Microsoft Edge branded as ‘worrisome’ for user privacy

Research claims the web browser sends telemetry data and URLs to back-end servers

Microsoft Edge is one of the least private web browsers, as it sends back device identifiers and web browsing telemetry to back-end servers, according to new research. 

An analysis of the browser, which comes bundled in Windows 10 by default, conducted by  Trinity College Dublin found that Edge sends “persistent identifiers” to back-end services, as well as the URLs typed into the browser’s pages. 

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Professor Douglas Leith from the university’s School of Computer Science and Statistics looked at the behaviour of other browsers as well and concluded that Edge and fellow browser Yandex were lacking in privacy protections. 

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“From a privacy perspective Microsoft Edge and Yandex are much more worrisome than the other browsers studied,” Leith explained. “Both send identifiers that are linked to the device hardware and so persist across fresh browser installs and can also be used to link different apps running on the same device.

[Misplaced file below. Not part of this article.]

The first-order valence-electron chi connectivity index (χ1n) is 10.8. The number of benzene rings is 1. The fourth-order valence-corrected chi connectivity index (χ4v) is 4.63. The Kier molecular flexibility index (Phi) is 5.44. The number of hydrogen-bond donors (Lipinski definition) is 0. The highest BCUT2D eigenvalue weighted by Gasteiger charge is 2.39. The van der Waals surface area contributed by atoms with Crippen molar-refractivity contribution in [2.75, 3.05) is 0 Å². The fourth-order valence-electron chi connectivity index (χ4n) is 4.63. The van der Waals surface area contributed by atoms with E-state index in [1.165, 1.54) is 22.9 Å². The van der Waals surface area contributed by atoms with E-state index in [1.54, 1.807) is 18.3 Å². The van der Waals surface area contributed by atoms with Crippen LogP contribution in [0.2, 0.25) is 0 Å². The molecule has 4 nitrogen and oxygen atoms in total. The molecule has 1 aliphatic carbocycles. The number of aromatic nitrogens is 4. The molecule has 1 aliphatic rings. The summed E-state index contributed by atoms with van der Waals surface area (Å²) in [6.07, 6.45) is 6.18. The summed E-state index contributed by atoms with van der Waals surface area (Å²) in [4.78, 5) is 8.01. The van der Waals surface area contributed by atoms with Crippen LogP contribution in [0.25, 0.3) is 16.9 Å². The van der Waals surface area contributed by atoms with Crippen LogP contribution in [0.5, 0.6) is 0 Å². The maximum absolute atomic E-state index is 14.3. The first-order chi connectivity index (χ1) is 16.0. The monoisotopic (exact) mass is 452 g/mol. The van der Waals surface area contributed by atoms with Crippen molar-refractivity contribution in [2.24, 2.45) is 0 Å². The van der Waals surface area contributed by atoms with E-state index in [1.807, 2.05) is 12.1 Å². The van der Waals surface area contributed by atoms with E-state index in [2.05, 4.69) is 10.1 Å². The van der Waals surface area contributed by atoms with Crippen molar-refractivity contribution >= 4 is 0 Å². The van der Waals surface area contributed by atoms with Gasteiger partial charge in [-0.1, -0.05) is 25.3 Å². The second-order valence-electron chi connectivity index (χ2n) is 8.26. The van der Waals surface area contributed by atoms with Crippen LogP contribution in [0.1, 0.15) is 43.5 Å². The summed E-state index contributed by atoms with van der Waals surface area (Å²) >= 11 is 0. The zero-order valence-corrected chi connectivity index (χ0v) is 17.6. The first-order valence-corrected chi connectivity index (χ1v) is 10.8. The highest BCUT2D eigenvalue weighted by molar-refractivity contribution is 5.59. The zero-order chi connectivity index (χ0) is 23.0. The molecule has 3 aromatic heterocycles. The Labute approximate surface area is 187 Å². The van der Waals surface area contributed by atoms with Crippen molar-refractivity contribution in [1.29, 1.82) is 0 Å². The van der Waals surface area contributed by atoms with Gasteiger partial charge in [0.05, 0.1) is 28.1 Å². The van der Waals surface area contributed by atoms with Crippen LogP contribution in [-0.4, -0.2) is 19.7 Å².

“Edge sends the hardware UUID of the device to Microsoft, a strong and enduring identifier than cannot be easily changed or deleted. Similarly, Yandex transmits a hash of the hardware serial number and MAC address to back end servers. 

“As far as we can tell this behaviour cannot be disabled by users. In addition to the search autocomplete functionality (which can be disabled by users) that shares details of web pages visited, both transmit web page information to servers that appear unrelated to search autocomplete.” 

It's worth noting that the collection of user data and browser telemetry isn’t a privacy issue in itself, as such data can facilitate smooth upgrades and feedback when testing new features. But Leith noted that it becomes a problem when such data can be tied to a specific user. 

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“When the same identifier is used across multiple transmissions it allows these transmissions to be tied together across time,” Leith said. “While linking data to a browser instance does not explicitly reveal the user’s real-world identity, many studies have shown that location data linked over time can be used to de-anonymize.”

“A second way that issues can arise is when user browsing history is shared with backend servers. Previous studies have shown that it is relatively easy to de-anonymize browsing history, especially when combined with other data,” Leith added. 

Not having the ability to opt-out of such privacy-sapping measures flies in the face of other efforts Microsoft has made in recent times to make its data collection and privacy option in Windows 10 and other services more transparent. 

Conversely, Leith found that the Brave Browser was the most secure, followed by Google’s Chrome browser, Mozilla Firefox, and Apple’s Safari. 

While Microsoft has put in plenty of work to make Edge into an appealing browser, it appears to have more work to do if it wishes to compete with rivals on privacy.

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